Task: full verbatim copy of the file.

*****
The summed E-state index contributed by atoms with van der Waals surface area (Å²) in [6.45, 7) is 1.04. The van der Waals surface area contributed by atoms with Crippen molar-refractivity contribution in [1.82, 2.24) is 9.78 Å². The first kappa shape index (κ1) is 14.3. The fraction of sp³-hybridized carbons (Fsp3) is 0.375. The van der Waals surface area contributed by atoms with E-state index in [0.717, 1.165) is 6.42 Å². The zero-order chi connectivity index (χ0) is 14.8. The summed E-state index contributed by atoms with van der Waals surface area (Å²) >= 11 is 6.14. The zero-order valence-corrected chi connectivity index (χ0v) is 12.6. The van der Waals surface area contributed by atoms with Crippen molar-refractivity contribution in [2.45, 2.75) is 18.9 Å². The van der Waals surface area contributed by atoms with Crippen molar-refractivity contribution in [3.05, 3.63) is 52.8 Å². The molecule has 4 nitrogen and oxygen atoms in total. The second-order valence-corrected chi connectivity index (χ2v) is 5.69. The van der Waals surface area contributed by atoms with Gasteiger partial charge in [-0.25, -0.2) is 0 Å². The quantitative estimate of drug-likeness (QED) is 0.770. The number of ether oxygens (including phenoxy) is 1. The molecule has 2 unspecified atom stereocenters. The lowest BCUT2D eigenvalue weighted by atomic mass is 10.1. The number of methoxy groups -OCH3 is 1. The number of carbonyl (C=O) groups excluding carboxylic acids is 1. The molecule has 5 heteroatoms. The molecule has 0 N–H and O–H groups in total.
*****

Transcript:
The summed E-state index contributed by atoms with van der Waals surface area (Å²) in [6.45, 7) is 1.04. The van der Waals surface area contributed by atoms with Crippen molar-refractivity contribution in [1.82, 2.24) is 9.78 Å². The first kappa shape index (κ1) is 14.3. The fraction of sp³-hybridized carbons (Fsp3) is 0.375. The van der Waals surface area contributed by atoms with E-state index in [0.717, 1.165) is 6.42 Å². The zero-order chi connectivity index (χ0) is 14.8. The summed E-state index contributed by atoms with van der Waals surface area (Å²) >= 11 is 6.14. The zero-order valence-corrected chi connectivity index (χ0v) is 12.6. The van der Waals surface area contributed by atoms with Crippen molar-refractivity contribution in [2.45, 2.75) is 18.9 Å². The van der Waals surface area contributed by atoms with Crippen molar-refractivity contribution in [3.05, 3.63) is 52.8 Å². The molecule has 4 nitrogen and oxygen atoms in total. The second-order valence-corrected chi connectivity index (χ2v) is 5.69. The van der Waals surface area contributed by atoms with Gasteiger partial charge in [-0.25, -0.2) is 0 Å². The quantitative estimate of drug-likeness (QED) is 0.770. The number of ether oxygens (including phenoxy) is 1. The molecule has 2 unspecified atom stereocenters. The lowest BCUT2D eigenvalue weighted by atomic mass is 10.1. The number of methoxy groups -OCH3 is 1. The number of carbonyl (C=O) groups excluding carboxylic acids is 1. The molecule has 5 heteroatoms. The molecule has 0 N–H and O–H groups in total.